Should I eat it?
March 20, 2020 7:17 PM   Subscribe

"[P]lenty of folks—myself included—have been confused or curious about the safety of allowing restaurants to continue preparing and serving food. Is it actually safe? Should I reheat the food when I get it home? Is it better to support local businesses by ordering food, or am I only putting workers and delivery people at risk? And if I’m cooking my own food, what guidelines should I follow?" J. Kenji López-Alt, of Serious Eats, gives us answers in Food Safety and Coronavirus: A Comprehensive Guide.
posted by MonkeyToes (52 comments total) 103 users marked this as a favorite
Consider your local cooks. Order to-go. (Or grab-and-go, the current obnoxious phrase.) Tip. Servers and cooks are dependent on tips.
posted by kozad at 7:37 PM on March 20 [4 favorites]

that's a good essay. And he's totally right about going to small local grocery stores.
posted by suelac at 7:46 PM on March 20 [11 favorites]

Thanks for posting. And I agree about the small grocery stores – a remarkably normal-feeling shopping experience these days.
posted by Beardman at 8:37 PM on March 20 [1 favorite]

In my earlier life I was a line cook and chef. At no point across multiple restaurants were cooks ever included in tip sharing, let alone dependent on tips. Has that changed?
posted by spitbull at 9:01 PM on March 20 [3 favorites]

How come this guy isn't in charge of the US government's response?
posted by spacewrench at 9:48 PM on March 20 [16 favorites]

Fascinating and well-written.
posted by davidmsc at 10:23 PM on March 20

I’m a chef. My restaurant just laid off our entire FOH workforce so they could collect unemployment. Most of my cooks are still getting hours, but not very many. Business is all take out, and down nearly 90%. Please order to go food from your local favorites. Order perishable things like salads so they can make money off of product they ordered before this shit hit the fan. Give them your business so they can rehire everyone when this is over.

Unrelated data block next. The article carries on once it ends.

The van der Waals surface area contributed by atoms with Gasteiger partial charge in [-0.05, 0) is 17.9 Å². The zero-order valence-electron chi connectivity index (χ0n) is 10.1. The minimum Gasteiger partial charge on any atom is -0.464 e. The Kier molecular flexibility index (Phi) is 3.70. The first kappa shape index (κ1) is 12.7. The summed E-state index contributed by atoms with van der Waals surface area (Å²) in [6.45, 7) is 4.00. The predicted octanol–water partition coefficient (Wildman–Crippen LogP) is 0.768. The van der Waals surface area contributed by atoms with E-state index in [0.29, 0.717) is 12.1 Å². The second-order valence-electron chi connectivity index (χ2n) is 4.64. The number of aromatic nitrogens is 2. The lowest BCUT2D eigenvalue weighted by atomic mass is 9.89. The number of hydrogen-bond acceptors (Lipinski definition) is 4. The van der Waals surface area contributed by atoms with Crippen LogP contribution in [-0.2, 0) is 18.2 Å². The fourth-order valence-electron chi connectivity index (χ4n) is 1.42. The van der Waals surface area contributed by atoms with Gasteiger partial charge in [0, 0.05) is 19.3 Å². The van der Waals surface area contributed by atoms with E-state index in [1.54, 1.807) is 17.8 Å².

posted by Grandysaur at 10:27 PM on March 20 [43 favorites]

This is a fantastic post. Thank you.
posted by Beholder at 10:35 PM on March 20

My oldest brother has a couple restaurants in the Chicago area, and he keeps posting on social media about how they are still open for takeout, and I wish to hell I could get some of their beer- batter-fried cheese curds delivered to the Bay Area. Damnit.
posted by suelac at 10:36 PM on March 20

I ... I just ... I just .... love the way commenter GaryZee (on the article) completely misses the fucking point in his desperate attempt to fall all over his own goddamn feet in order to be cooler than thou.
posted by aramaic at 10:45 PM on March 20 [7 favorites]

We ordered from Pitfire (LA) last night though we are stocked for food for a couple weeks. My thinking (and concern) is that because so many people panicked and over-bought everyone is having absurd home meals and in two weeks they will be bored or out of food and once everyone hits their april rent payment there will be mass closures.

This was very sobering and helpful - we were a little wary of ordering and this was some helpful, scientific grounding and good incentive to spread our support around.
posted by 99_ at 10:46 PM on March 20

How the Coronavirus Could Take Over Your Body (Before You Ever Feel It) - "You call a friend and arrange to meet for lunch... And as he talks, the passage of his breath over the moist lining of his upper throat creates tiny droplets of virus-laden mucus that waft invisibly into the air over your table. Some settle on the as-yet-uneaten food on your plate, some drift onto your fingers, others are drawn into your nasal sinus or settle into your throat. By the time you extend your hand to shake good-bye, your body is carrying 43,654 virus particles. By the time you're done shaking hands, that number is up to 312,405."

also btw...
"best single source of information out there right now" (via)
posted by kliuless at 11:04 PM on March 20 [8 favorites]

once everyone hits their april rent payment there will be mass closures

This drives me nuts. If a restaurant can't make the rent right now you aren't going to be able to replace them. Same with renters or people who can't make the mortgage.
posted by The Hamms Bear at 11:27 PM on March 20 [17 favorites]

landlords don't give a shit about that, they just want their sweet pocket full of pure profit right now when their mortgages are on hold.
posted by poffin boffin at 12:23 AM on March 21 [23 favorites]

This is really helpful, thanks for sharing it.
posted by harriet vane at 12:44 AM on March 21